If you know me, you know I have a little thing for Paris. A lifelong thing. A thing that a few short days in the city only magnifies. Makes it clear that mere days are not enough. A thing where even a whole month in the city proves to be too little time.
Despite my limited French, my limited knowledge (by European standards) of European history, despite my ever-persistent lack of direction. (There it is: For a person so full of purpose and drive, I am physically lost far too often.) Sometimes that’s a good thing. When I’m wandering a place – one that’s “safe” anyway, when I’m hiking (thank goodness for GPS), or when I just need to clear my head.
Paris has invaded my reading lately, too. Two favorites I read on my recent sojourn to Paris:
The Little Paris Bookshop, by Nina George
A Moveable Feast, by Ernest Hemingway
The first, a light, fun read of about Perdu, the Parisian owner of a literary barge – a floating bookshop. Perdu (yes, it means lost) embarks on a journey to recover a lost love, lost time, and he picks up a few new folks for his inner circle along the way. It’s a love story – to reading, to love, to friendship, to Paris and to cities along the river everywhere.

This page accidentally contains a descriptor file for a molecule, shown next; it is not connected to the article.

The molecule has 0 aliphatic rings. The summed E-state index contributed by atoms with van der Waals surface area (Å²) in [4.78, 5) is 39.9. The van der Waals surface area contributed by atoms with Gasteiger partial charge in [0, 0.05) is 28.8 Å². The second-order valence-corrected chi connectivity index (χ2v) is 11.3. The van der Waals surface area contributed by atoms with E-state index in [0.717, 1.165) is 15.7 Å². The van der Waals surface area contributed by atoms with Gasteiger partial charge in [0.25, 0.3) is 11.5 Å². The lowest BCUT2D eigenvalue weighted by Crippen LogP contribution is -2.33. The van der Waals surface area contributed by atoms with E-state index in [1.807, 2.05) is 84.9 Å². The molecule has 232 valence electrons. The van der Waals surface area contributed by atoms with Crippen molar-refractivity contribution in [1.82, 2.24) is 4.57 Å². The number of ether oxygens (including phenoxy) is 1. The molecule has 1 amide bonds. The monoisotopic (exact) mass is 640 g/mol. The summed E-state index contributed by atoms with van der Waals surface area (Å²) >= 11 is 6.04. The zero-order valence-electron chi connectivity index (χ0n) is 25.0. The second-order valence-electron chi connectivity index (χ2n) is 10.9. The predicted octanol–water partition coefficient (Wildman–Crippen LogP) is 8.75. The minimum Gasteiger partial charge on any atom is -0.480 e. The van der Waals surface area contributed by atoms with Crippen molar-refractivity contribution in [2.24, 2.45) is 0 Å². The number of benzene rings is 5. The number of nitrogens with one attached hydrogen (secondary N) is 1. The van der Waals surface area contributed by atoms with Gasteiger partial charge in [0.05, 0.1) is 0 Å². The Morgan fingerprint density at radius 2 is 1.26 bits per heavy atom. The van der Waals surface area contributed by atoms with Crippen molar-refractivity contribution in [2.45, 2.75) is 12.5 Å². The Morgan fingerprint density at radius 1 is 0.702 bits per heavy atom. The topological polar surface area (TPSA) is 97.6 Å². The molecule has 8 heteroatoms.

Verdict: good summer read.
Tissue rating (the number of tissues it takes to get through the heartbreak): Two
Now, A Moveable Feast. My love for Paris is deeply intertwined with my love for American writers of the 20th century. And that, necessarily, requires me to address my love/hate feelings for Hemingway. (It’s not so complicated: Love his sparse prose, hate his misogyny.)
At any rate, a stay in the Latin quarter isn’t complete without this book to transport you to Paris in the twenties. I appreciate Hemingway’s revisit to his simple, fruitful time in Paris with his first wife Elizabeth Hadley. I know, deeply, the love for the places and spaces a city like Paris can take up in your brain.
The book twangs nostalgia, is laced with regret. Paris owns you that way. The tentacles of it wrap around you. The adventures with Fitzgerald, the days in coffee shops, the way he talks about his writing habits. Its muchness.
When you dive in, make sure to get the restored edition, which stays truer to the story Hemingway envisioned for the books and includes a forward from two of his children.
Verdict: Must, of course. Seulement Paris
Tissue rating: Zero. Papa wouldn’t have it